EPS? TIFF? PDF? Which is the best barcode format for you?

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Barcode Producer makes sure your barcodes are not only accurate, but of the highest possible quality, too. That said, there are important differences between the output file formats (EPS, TIFF, and PDF) that you should consider before exporting and printing your barcode. Choosing the best barcode format for your needs is a key factor in creating the best possible barcodes. 

Barcode Print Resolution

Resolution is extremely important when it comes to printing your barcode. Low resolution can make a barcode difficult (or impossible) to scan.

DPI, meaning “dots per inch”, is the unit of measurement for the resolution of a file. Resolution is determined both by the printer you output to and the media you print on. For example, glossy paper can print up to 1200 dpi, whereas recycled office paper can only go up to 300 dpi. The reason is that the ink is deposited on top of the glossy paper, remaining as crisp as it gets, while lower-quality paper will absorb the ink into the paper fibers, resulting in a loss of sharpness.

If you’re printing barcode images yourself with an inkjet printer on high-quality office paper, Barcode Producer’s default resolution of 600 dpi is spot on, guaranteeing a sharp delineation of the black bars against the white spaces. If your final output is an imagesetter, you’ll want to output in that device’s native resolution. You could print in a resolution of up to 4800 dpi. You can set high resolutions in the Output Device Resolution field in Barcode Producer.

The Finishing button gives access to further settings that may be needed to fine-tune the barcode for printing on some devices, such as Bar Width Adjustment. Bar Width Adjustment (also referred to as Bar Width Reduction or BWR) is used to compensate for printing processes that output bars wider or narrower than desired.

Raster versus Vector for Barcodes

When considering your options, it’s important to understand the differences between raster vs vector to decide which is the best for your barcodes.

Raster images are compiled using a series of pixels organized in a raster. Since raster images are pixel-based, they are resolution-dependent. Popular raster file types include JPEG, PNG, BMP, and TIFF. If you’re using a raster image format, at a minimum, you should output the barcode to the output device's resolution. Because raster images are resolution-dependent, they can lose their sharpness and quality when they’re resized. See the below barcode, for example:

Vector images are mathematical formulas instructing the output device to draw an image based on paths (vectors) between two points (nodes) on an XY axis rather than defining pixels in a matrix. As a result, vector images are resolution-independent, and you can output them to a 300 dpi desktop printer with the same detail and sharpness as a printing press suitable for outputting a billboard, as the output device will handle all of the resolution calculations. As vector images are endlessly scalable, without any loss of detail, they’re ideal for barcode printing.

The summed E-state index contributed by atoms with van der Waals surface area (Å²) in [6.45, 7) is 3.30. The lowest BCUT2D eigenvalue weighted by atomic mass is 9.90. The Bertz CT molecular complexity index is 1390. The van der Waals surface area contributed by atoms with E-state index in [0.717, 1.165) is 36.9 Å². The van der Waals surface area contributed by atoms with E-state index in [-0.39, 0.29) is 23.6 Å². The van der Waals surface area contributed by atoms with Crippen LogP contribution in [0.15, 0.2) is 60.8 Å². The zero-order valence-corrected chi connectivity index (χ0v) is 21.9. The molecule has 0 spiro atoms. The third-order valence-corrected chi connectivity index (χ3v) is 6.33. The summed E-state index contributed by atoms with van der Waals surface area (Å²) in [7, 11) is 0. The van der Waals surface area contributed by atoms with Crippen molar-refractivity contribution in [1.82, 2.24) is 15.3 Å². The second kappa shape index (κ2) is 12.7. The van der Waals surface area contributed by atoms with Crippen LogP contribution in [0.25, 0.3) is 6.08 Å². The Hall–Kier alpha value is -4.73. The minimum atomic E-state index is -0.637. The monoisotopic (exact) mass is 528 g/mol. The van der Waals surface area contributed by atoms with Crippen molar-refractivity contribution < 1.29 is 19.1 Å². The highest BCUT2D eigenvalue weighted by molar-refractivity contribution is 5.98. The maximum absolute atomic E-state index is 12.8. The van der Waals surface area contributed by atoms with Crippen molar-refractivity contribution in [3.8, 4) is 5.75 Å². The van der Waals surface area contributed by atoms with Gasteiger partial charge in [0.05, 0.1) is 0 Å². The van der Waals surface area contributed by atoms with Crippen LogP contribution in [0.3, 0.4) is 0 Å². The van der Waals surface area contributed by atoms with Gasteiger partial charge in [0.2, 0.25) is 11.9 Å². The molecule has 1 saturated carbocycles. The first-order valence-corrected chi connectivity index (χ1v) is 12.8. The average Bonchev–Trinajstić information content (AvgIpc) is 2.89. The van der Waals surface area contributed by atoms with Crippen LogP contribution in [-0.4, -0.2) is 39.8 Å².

Understanding Image File Formats

Barcode Producer supports TIFF files, “tagged image file format,” which are high-security raster images. They’re often used when users need enhanced security on a graphic file. The TIFF stores extensive metadata inside each image file, allowing users to gather information about a picture before opening it.

We’d recommend avoiding TIFF files if possible. If you are using it, make sure to pay extra attention to resolution and module width adjustment. It is a raster image format and generates quite large files. If you have no choice, be sure to be conscious of resolution so your printed barcodes are readable.

PNG file – Portable Network Graphics — is a format that Barcode Producer does not support. We don’t support PNG files because the format was designed to replace the older and simpler GIF format and, to some extent, the much more complex TIFF format. However, PNG files are not recommended for barcode printing.

Barcode Producer does support EPS files. EPS is short for Encapsulated PostScript. It’s an older but very lightweight type of vector graphics file. It’s no longer updated and has been replaced by PDF.‍

WARNING: If you send a Barcode Producer EPS file to a printer or printer driver that doesn’t support PostScript, it will not print correctly.

PDF is an ISO standard for electronic documents that allows users to exchange and view electronic documents in any environment or program, no matter where they’re viewed or printed.

The keywords in this sentence on the ISO site are “independent of the environment in which they are viewed or printed.” To meet that goal, outputting a barcode to PDF will result in a vector image that is slightly bigger than an EPS file. As PDF is also replacing PostScript as a printer engine, PDF is your best choice for barcode printing.


Barcode Producer’s output is of the highest quality regardless of whether you output to TIFF, EPS, or PDF. However, if you want to avoid having to meticulously ensure that the resolution of your file matches that of the output device, EPS and PDF are the best file formats for outputting your barcodes.

Barcode Producer for Mac/PC creates perfect barcodes for retail packages, labels, books, packages, and everything else.

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